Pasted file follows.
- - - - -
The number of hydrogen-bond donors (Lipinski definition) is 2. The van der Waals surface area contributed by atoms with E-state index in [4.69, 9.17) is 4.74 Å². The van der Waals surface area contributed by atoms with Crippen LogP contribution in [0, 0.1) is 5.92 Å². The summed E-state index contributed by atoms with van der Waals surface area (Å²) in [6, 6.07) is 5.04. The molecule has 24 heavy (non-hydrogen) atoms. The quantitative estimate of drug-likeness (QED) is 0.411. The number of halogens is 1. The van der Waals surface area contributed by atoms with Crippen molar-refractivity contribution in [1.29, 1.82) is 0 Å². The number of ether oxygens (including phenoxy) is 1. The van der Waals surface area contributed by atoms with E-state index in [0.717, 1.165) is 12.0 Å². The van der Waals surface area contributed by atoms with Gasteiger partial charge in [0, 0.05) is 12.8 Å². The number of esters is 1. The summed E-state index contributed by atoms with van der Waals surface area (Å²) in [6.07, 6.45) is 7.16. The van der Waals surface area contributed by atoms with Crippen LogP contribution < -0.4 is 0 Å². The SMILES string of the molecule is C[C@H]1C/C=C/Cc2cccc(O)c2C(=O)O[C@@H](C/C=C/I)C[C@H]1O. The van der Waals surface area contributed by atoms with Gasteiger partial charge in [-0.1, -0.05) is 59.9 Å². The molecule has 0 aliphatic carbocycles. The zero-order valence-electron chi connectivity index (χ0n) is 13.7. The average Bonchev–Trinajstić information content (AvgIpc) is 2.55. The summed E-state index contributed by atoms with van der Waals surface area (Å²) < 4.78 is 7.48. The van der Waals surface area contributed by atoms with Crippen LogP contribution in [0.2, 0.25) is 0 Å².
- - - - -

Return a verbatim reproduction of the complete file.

The number of hydrogen-bond donors (Lipinski definition) is 2. The van der Waals surface area contributed by atoms with E-state index in [4.69, 9.17) is 4.74 Å². The van der Waals surface area contributed by atoms with Crippen LogP contribution in [0, 0.1) is 5.92 Å². The summed E-state index contributed by atoms with van der Waals surface area (Å²) in [6, 6.07) is 5.04. The molecule has 24 heavy (non-hydrogen) atoms. The quantitative estimate of drug-likeness (QED) is 0.411. The number of halogens is 1. The van der Waals surface area contributed by atoms with Crippen molar-refractivity contribution in [1.29, 1.82) is 0 Å². The number of ether oxygens (including phenoxy) is 1. The van der Waals surface area contributed by atoms with E-state index in [0.717, 1.165) is 12.0 Å². The van der Waals surface area contributed by atoms with Gasteiger partial charge in [0, 0.05) is 12.8 Å². The number of esters is 1. The summed E-state index contributed by atoms with van der Waals surface area (Å²) in [6.07, 6.45) is 7.16. The van der Waals surface area contributed by atoms with Crippen LogP contribution < -0.4 is 0 Å². The SMILES string of the molecule is C[C@H]1C/C=C/Cc2cccc(O)c2C(=O)O[C@@H](C/C=C/I)C[C@H]1O. The van der Waals surface area contributed by atoms with Gasteiger partial charge in [-0.1, -0.05) is 59.9 Å². The molecule has 0 aliphatic carbocycles. The zero-order valence-electron chi connectivity index (χ0n) is 13.7. The average Bonchev–Trinajstić information content (AvgIpc) is 2.55. The summed E-state index contributed by atoms with van der Waals surface area (Å²) < 4.78 is 7.48. The van der Waals surface area contributed by atoms with Crippen LogP contribution in [0.2, 0.25) is 0 Å².